A pathway degree combines specialisation with flexibility. It is suited both to those of you who are beginning a journey towards a PhD in a particular field, and to those of you who wish to further develop undergraduate or personal interests. The pathways have emerged from clusters of excellence and expertise in the Department and relate directly to our Research Schools of Architectural History and Theory, British Art, Medieval Art and Medievalisms, Modern and Contemporary and Sculpture Studies. We therefore have concentrations of staff working in these areas, and related lectures, colloquia and site visits taking place.
The Medieval Art and Medievalisms pathway
If you select the Medieval Art and Medievalisms pathway you can work on a wide range of media, from stained glass to manuscripts and architecture. In order to complete the degree, at least two of your four option modules and your dissertation must be completed in Medieval Art and Medievalisms. Beyond this, the programme structure provides the flexibility for you to either specialise entirely in Medieval Art and Medievalisms, or to select up to two of your option modules from art history modules outside the field, or from modules offered by other humanities departments and interdisciplinary centres. Training will be offered in both general and pathway-specific research skills, which will prepare you for the development of a sustained independent research project for your dissertation, on which you will work closely with an academic supervisor who is expert in the field.
Taken full-time, the one-year MA in History of Art (Medieval Art and Medievalisms) consists of: -Autumn and Spring Terms: A core module focusing on Research Skills and Methods in History of Art, including pathway-specific sessions. -Autumn Term: Two taught modules of your choice; an option is always offered on historiographical and theoretical approaches to art history. -Spring Term: Two further modules of your choice. -Summer Term and vacation: A dissertation of 15,000-20,000 words.
Taken part-time over two years, you would do one option in each of the Autumn and Spring terms, and work on your dissertation during the Summer terms and summer vacation.
Each option is taught by weekly two-hour seminars and assessement is in the form of a 4,000 word essay. Field-trips to view art and architecture are included in the programme, as appropriate.
The Research Skills and Methods in History of Art module, which is taught on a fortnightly basis across the Autumn and Spring Term, culminates in the production of a dissertation synopsis, on which the module is assessed.
The programme culminates in the production of a 15,000-20,000 dissertation, produced under the supervision of a member of staff. The work accounts for 50% of the final degree mark.
What are your research interests / what are you working on? "My research interests focus on contemporary art and its relation to broader socio-political issues. More specifically I would like to work on atrocity images."
What modules have been most fascinating and why? "So far I have enjoyed all the modules that I have chosen. In particular, I found the module Uses of Photography really fascinating because I had the opportunity to engage with artistic practises and crucial texts in my research field. I also found the module Theory and Historiography helpful. Even though I had already studied History and Theory of Art during my undergraduate studies, this course gave me the opportunity to read and learn how to 'unpack' many important theoretical texts (in English), something really useful for a foreign student, coming from a different academic system."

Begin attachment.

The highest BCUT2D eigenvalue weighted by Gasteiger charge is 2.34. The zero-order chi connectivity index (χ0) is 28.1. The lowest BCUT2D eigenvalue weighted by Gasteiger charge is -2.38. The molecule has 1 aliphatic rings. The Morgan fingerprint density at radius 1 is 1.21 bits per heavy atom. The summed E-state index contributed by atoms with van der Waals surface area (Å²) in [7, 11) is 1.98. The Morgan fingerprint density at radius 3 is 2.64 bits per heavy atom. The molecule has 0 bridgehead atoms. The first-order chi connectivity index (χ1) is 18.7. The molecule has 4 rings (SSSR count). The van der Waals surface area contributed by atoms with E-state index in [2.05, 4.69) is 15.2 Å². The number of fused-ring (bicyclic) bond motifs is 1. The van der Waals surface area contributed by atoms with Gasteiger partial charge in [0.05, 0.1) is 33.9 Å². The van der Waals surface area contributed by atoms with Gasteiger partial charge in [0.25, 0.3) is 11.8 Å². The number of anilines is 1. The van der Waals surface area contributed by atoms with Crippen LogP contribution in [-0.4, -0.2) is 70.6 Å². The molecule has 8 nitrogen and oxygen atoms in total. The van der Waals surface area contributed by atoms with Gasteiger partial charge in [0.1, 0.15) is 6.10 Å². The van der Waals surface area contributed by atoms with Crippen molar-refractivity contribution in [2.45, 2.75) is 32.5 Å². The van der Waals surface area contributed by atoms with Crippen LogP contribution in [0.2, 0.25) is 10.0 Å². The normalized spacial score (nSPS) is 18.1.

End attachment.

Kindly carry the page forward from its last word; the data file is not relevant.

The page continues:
Why York rather than somewhere else? "When I decided that I wanted to study in England, I visited the University of York and was impressed by it. From my first visit I felt that there is a strong academic community here, which supports the students, and makes them feel really welcome. The city is beautiful and easy to live in. Additionally, for me it is really important that London is close, so I can visit museums and galleries at every opportunity I have."
What’s the level of support like from staff and the department as a whole, are they receptive to feedback? "From the very beginning of my studies in the department, the staff were very helpful in introducing me to this new academic environment. The tutorials are a crucial part of the study process - I consider it very important to get critical feedback which will help me improve my research and methodological skills."
What’s been your favourite study trip and why? "I really enjoyed the study trip to Tate Modern in London where we visited the exhibition Conflict-Time-Photography (Module: Uses of Photography). This exhibition was closely related to my research interests, and the trip gave me the opportunity to exchange opinions with the tutor and my fellow students."
Has the department supported you in career planning? "The department and the careers office are very keen to help and support our career planning with many and different events and lectures. In addition, the weekly lectures that the department organises have been very useful."
We expect applicants to have a good 2.1 or 1st-class undergraduate degree, or equivalent. Exceptions may be made for mature students or applicants without formal academic qualifications but with substantial related experience, who may be called for interview.
17 February 2017
Recipient: University of York
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